A Deed Without A Name, as the show’s programme informs its audiences, comes from Shakespeare’s Macbeth. Specifically, in Act IV Scene I, the witches consider the religious beliefs of the time. When an infant was christened, they were deemed to have entered the Church: this was also the point at which they were publicly named. For an action to be described as ‘a deed without a name’, therefore, was essentially an assertion that what had happened, or was about to happen, was something unholy, even downright evil.
Far be it from me to give away what the actual ‘deed’ was in this production that was deemed to be so terrible. Stanisław Ignacy Witkiewicz (1885-1939)’s play is as intellectual as it is absurd, deliberately creating a comic picture of a bizarre world in which a new ‘theocracy’ is born, under which all citizens will live. Make of this what you will: this new religion has as its fundamental base a core belief in nothing at all. “No universal boundaries”, so a man referred to as ‘the president’ (Reed Stokes) claims, will set this new religion apart from its predecessors.
Nonetheless, everyone must follow it, and there are therefore two observations that arose in your reviewer’s thoughts. Firstly, a belief in nothing ultimately results in a belief in anything. Secondly, is Witkiewicz making light of the idea that (as some people genuinely believe today, even if they do not realise it) there is absolutely no such thing as absolute truth, a statement that in itself proves there is such a thing as absolute truth? I hope you will forgive me if I come across as over-analytical or pedantic, but the power in this play is not so much in its humour as in its ability to make its audiences think more widely about what the play’s events.
There are some bombastic performances to enjoy, particularly from Dan de la Motte’s Prince Padoval de Grifuellhes (I suspect His Royal Highness’ full name is even longer than that), who bounces around the stage energetically as though he’s on amphetamines, and from Sarah J Warren’s Claudestina de Mountreuil, an abstract painter who commands the stage with an authoritative and reassuring voice.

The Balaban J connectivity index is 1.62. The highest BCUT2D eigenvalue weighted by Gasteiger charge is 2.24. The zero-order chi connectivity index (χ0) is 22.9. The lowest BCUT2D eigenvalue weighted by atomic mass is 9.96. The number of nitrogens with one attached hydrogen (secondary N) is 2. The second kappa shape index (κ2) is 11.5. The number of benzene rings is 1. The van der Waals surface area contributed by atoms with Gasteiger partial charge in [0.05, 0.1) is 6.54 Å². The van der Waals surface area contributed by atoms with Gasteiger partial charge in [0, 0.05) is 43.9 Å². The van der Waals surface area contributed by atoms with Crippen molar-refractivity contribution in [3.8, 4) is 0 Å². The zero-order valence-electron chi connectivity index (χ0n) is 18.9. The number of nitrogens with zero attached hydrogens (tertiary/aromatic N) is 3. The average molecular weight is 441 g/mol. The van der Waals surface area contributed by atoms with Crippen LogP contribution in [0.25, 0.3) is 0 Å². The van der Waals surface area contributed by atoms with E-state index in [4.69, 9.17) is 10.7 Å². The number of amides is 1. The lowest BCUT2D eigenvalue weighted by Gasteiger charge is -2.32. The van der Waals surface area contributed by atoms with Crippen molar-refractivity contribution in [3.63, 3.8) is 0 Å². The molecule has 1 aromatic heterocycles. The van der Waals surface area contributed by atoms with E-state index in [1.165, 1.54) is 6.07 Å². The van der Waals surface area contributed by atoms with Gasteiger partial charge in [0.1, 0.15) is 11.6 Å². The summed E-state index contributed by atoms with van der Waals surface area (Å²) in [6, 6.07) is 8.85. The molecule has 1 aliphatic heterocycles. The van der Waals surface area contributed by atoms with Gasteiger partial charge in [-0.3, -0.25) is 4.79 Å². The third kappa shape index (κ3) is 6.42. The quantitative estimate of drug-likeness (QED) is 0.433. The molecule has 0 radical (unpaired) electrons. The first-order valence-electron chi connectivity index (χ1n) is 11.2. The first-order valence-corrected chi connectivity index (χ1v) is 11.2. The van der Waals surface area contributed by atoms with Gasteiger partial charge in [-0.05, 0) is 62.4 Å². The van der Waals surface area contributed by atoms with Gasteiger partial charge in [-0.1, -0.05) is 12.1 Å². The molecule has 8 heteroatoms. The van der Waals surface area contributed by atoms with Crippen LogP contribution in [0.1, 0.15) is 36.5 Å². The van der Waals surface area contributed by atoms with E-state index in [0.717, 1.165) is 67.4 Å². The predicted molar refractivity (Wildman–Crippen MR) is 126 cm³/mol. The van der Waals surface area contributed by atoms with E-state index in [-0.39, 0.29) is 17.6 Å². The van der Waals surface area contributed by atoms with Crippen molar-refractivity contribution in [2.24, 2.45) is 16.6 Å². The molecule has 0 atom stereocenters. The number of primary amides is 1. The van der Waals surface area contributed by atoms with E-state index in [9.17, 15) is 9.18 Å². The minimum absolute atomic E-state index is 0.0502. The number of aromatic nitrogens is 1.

It’s both the sheer lack of democracy and lack of planning that quickly leads to something approaching anarchy – and, ironically for a society that, at least officially, has nothing as its ‘god’, a situation that could do with several doses of divine intervention of some kind. A scene in which Plasmonick Blodestaug (Giorgio Galassi) is locked up with Rosa van der Blaast (Dorota Krimmel) – for reasons made clear in the narrative – brought to mind the phrase attributed (rightly or wrongly) to Jean-Paul Sartre (1905-1980), “Hell is other people”. Rosa’s frustrations with her cellmate are palpable, and somehow – the absurdist streak shining through again – the cell expands to accommodate most of the rest of the thirteen-strong cast.
Not a second is wasted in a production that moves briskly, gliding through four acts in just ninety minutes – and with space for an interval, which inevitably begs the question as to whether it could have run for seventy-five minutes without one. The international cast, as far as I could deduce, largely retain their natural accents – ‘Centuria’, where the play is based, is, of course, fictional, though it is reasonable to assume it is quite a cosmopolitan place.
In the final act, the extreme possibilities of political unrest become clear – making the production a rather timely one, coming during a period of significant political change in the UK. As the characters gradually leave the stage in the closing moments to uncertain futures, this production is bound to resonate with those who have good reason to believe they are in a similar position. A facetious and relevant production.
Review by Chris Omaweng
“A Deed Without A Name” was written by S.I. Witkiewicz, a famous Polish avant-garde artist, playwright, novelist and philosopher from the interwar period. A dark comedy about the revolution, the downfall of civilisation and the end of free art; where the old social order collapses, the individual is being destroyed and taken over by the masses. The play is a dark comedy, part satire, written in a style of a political thriller, full of intrigues, spies, conspiracies and secret quasi-religious organisations.
21st to 29th February and March 2nd 2020 at 7:30 pm.
Produced by Dorota Krimmel
Directed by Giorgio Galassi
Costumes/Set Design Aurelie Freoua
CAST: Gary Cain, Sarah Warren, Peter Revel-Walsh, Reed Stokes, Jonathan Brandt, Dan de la Motte, Gerry Skeens, Panos Savvides, Aurelie Freoua, Mario B Bob, Giorgio Galassi, Dorota Krimmel, Julia Fresco.